Strangely enough, Serbia is one of the first European countries I visited. Often confused with Syria, Serbia is a Balkan country that has become increasingly popular as more travellers discover its unique blend of culture, history and natural beauty. I’d like to believe I played a role in this, as I’ve been visiting Serbia and discovering all the Serbia attractions long before social media 🙂
Serbia’s fascinating and complex history dates back to the 4th century BCE!
Pre-History Settlement Period
- The area covered by present-day Serbia was first settled around 500,000 years ago.
- In the 4th century BCE, the Illyrians began colonizing what is now known as Serbia, developing fortified settlements and villages.
- The arrival of the Romans changed the power structure when Emperor Augustus conquered Illyria in 16 CE. This was followed by five centuries of Roman rule.
Slavic Invasion & Byzantine Rule
- The 6th century brought another shift in power when Slavic tribes from Poland invaded the region
- By 1180 AD, most of what today is known as Serbia joined Byzantium, becoming a powerful military force by guarding Constantinople against multiple sieges from Ottoman armies throughout 1208 – 1215 AD.
- Archbishop Sava, I founded a new Church in the region (without dependence on Patriarchate Constantinople).
Ottoman Occupation & National Revival
- Starting late 14th century, Ottoman forces slowly gained control over parts of Serbia, eventually leading to full occupation during the early 15th century for more than 500 years.
- Post WWII revolution renewed the political atmosphere launching the communist period, but eventually, 1991 restored sovereign republic rule granting Serbs the first real freedom.
The capital of Serbia is Belgrade.
The Serbian currency is called the Dinar. The RSD currently consists of banknotes ranging from 10 to 50000 Dinara and coins ranging from 1 to 100 Dinara.
Regarding food, Serbia’s long history shines through in its dishes, specifically the Turkish culture.
Burek – The Signature Street Food in Serbia. It is a pastry filled with meat, cheese, or spinach.
Pljeskavica – Serbian version of a hamburger. Ground beef (or sometimes mixed meat) accompanied by vegetables such as bell peppers and onions inside a soft bun or wrap.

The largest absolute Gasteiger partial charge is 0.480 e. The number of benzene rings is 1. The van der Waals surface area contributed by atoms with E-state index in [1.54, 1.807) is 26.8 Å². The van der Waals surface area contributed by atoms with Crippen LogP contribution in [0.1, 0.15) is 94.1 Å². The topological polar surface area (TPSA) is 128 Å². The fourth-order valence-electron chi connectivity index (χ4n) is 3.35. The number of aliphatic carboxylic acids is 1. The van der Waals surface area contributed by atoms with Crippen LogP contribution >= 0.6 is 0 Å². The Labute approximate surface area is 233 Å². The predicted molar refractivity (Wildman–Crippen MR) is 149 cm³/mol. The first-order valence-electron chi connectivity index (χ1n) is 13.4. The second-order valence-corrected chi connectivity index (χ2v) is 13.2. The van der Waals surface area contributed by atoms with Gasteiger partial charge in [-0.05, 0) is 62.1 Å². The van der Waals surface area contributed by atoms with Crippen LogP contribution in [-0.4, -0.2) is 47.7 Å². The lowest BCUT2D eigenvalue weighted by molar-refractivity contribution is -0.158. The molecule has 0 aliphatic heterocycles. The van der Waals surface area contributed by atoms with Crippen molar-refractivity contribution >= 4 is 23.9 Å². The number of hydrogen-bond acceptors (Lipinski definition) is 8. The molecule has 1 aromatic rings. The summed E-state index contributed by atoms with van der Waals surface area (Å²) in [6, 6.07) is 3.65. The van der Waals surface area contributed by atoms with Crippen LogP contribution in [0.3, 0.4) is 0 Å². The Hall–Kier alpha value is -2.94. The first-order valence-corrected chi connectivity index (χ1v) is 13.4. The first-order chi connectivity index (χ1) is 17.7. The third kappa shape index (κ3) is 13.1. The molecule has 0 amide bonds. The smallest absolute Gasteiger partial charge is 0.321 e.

Cevapcici – Cevapi consists of small sausages prepared using ground-up beef (sometimes even lamb). These little sausages are then thrown into fresh lepinja (type of soft pita bread, some raw onions and kajmak (a salty cream cheese).
The electrical supply is 230V, 50Hz AC. Serbia uses the standard European (round-pronged) plugs.
Travelling Around Serbia By Car
Serbia is a beautiful country to explore by car with its stunning mountain roads and picturesque villages.
Know the Local Traffic Laws
The speed limit inside city limits is 50 km/h and on open roads it’s 90 km/h (unless otherwise posted). Seatbelts are mandatory, no cellphone use while driving, no parking on double yellow lines or crossing solid white lines without proper caution.
Be Careful of Road Conditions
The main roads throughout Serbia are in fairly good condition, however, smaller rural roads can be narrow with plenty of potholes and other hazards so drive with extra caution. There may also be domestic animals wandering around which could come into your path unexpectedly so take extra care when taking corners or going around blind spots on backroads.
Travelling Around Serbia By Bus
Traveling around Serbia by bus is a great way to explore the country.
Tickets can be purchased in advance through websites such as Getbybus or Lasta. Typically longer trips with more stops cost less than faster direct buses and make sure to purchase tickets at least one day before departure in order to secure seats ahead of time.